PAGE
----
strengthened all his former arguments “ It is not at all wonderful, therefore, by a more general elucidation of the ihat in districts where numerous sheep points which he had urged in the first. are shut out from the possibility of re This second publication he entitled. ceiving instruction in the fold of the The Basis of Nalional Filfire con. regular shepherd, some of them should sidered in reference chiefly iv the Prosseek refuge and refreshment from the perity of Britnin, and Safely of the care and zeal of self-appointed pastors." Church of England.The contents of

In the farther detail of the obstacles this valuable pamphlet he prefaces with which oppose the spread of the tenets the following suminary. * If it be ad. of our national church, Dr. Yates has, miiled or proved, that religion inin his letter, sbewn, that within a cir- fluences the general habits, principles, cuit of about eight miles around the and motives, of conduct, be the only City of London, in consequence of the sure and permanent Båsis of NATIONAL present distribution and circunstances WELFARE-if it be also admitted or of the parish after allowing to each proved that the parochial administrachurch a proportion more than sufficient tion of public worship and pastora! to fill it; and fully, if not more than offices forms the LEGAL AND Constituequal, to the parochial care of the clergy TIONAL BASIS OF THE NATIONAL CHURCH. now allolted 10 the charge, there is and affords the only effectual means of found to remain a surplus population conveying religious impressions to the of TWO HUNDRED AND

GENERAL BODY OF THE PEOPLE; it will THOUSAND excluded from the benefits follow as a necessary consequence, that and advantages of participating in the upon the degree of support given by instructive public worship and pastoral the legislature to secure ihe ErficieKCY superintendance of the established AND DUE ADMINISTRATION OF THE PAchurch. He then draws the following ROCHIAL WORSHIP, the safely, both of inferences from this hitherto unnoticed, Church and State, must ultimately debut most important, fact.

peod. And if it should also be furtber “ That Bible Societies are not the cause proved, by a most impressive and muchof the danger to which he adverls. That io-be.lainented statement of facts, in the increase of Sectarian Methodism is any induction of particulars from the not the cause, but the consequence, of most authentic sources, that a Vast the present state of the Church, That PROPORTION OF THE PEOPLE ARE ET the Society for promoting Christian CLUDED from all participation in the Knowledge, and that for the Establish- parochial and effective instructions of Bent of National Schools, although in the national religion; it will then be themselves admirable auxiliaries, are most evident and undeniable, that such not, and cannot alone, be equal to the legislative attention, assistance, aod task of averting this danger. That the support, is now most urgently and im. recent acis relating to the residence of periously required. the clergs, bave not removed, or even Inevery part of his reasoning through. touched upon the chief source and out this and his other letter, we fully cause of danger. That a legislative agree with Dr. Yates; and we feel enaciment providing for a distribution ourselves justified in our concurrence, of the population ivlo appropriale divi- by the observativns which we ourselves sions, supplying the means of public have made upon the evil consequences Worship, and providing for the useful resulting from the defective accominoda and efficient discharge of the pastorallion for the parishioners of large pa: offices in districts not hitherto su pro, rishes, in which there is only one church vided, is the most certaio, and only of very inadeqnate dimensions to reprobable means, of securing the stabi, ceive lhe population. We have frelity and prosperity of the established quently heard the murmurs of those, church."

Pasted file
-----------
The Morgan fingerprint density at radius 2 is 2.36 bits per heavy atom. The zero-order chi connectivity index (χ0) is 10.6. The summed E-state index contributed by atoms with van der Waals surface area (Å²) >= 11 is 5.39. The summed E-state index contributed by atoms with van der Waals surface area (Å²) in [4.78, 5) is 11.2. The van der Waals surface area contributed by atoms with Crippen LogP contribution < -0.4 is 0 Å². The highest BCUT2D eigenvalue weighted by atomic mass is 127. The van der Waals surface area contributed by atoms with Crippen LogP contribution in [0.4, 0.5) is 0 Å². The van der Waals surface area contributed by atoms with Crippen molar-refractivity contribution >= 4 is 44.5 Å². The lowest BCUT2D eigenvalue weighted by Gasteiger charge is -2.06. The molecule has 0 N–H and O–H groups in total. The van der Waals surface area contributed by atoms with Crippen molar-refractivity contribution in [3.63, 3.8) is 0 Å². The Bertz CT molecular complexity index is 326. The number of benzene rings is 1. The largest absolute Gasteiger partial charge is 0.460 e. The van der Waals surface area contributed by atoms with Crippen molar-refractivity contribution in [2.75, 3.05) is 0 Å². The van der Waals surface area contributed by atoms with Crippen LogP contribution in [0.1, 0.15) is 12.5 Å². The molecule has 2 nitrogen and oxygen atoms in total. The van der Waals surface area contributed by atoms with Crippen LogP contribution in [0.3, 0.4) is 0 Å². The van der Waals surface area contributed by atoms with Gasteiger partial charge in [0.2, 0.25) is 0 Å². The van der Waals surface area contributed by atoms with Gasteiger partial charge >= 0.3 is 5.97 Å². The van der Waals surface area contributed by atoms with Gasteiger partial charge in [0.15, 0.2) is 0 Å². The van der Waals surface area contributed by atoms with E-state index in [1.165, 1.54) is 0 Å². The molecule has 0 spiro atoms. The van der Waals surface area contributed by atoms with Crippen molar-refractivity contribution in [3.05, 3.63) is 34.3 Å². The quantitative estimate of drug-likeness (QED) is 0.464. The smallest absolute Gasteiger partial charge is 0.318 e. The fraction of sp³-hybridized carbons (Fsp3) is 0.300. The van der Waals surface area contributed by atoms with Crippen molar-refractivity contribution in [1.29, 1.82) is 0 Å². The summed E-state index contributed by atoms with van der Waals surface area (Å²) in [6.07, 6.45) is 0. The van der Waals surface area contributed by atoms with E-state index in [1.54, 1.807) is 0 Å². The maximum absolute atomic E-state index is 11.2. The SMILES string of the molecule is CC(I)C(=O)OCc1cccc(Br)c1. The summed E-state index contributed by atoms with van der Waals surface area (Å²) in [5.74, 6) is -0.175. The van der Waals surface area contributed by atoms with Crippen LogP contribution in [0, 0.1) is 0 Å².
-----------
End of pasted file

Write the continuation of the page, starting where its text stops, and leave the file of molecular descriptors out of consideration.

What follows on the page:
who as residents, have justly consiThis Letter excited much allention, dered themselves entilled to pews for and was deservedly acknowledged by all themselves and their families; but who duly appreciated its contents, as owing to the crowded state of the placing in its proper light, the present church, bave not been able to obtain condition of the Church of England. admission.

Many, we know, have But its author publisbed, in 1817, ano. waited for years before they could suc: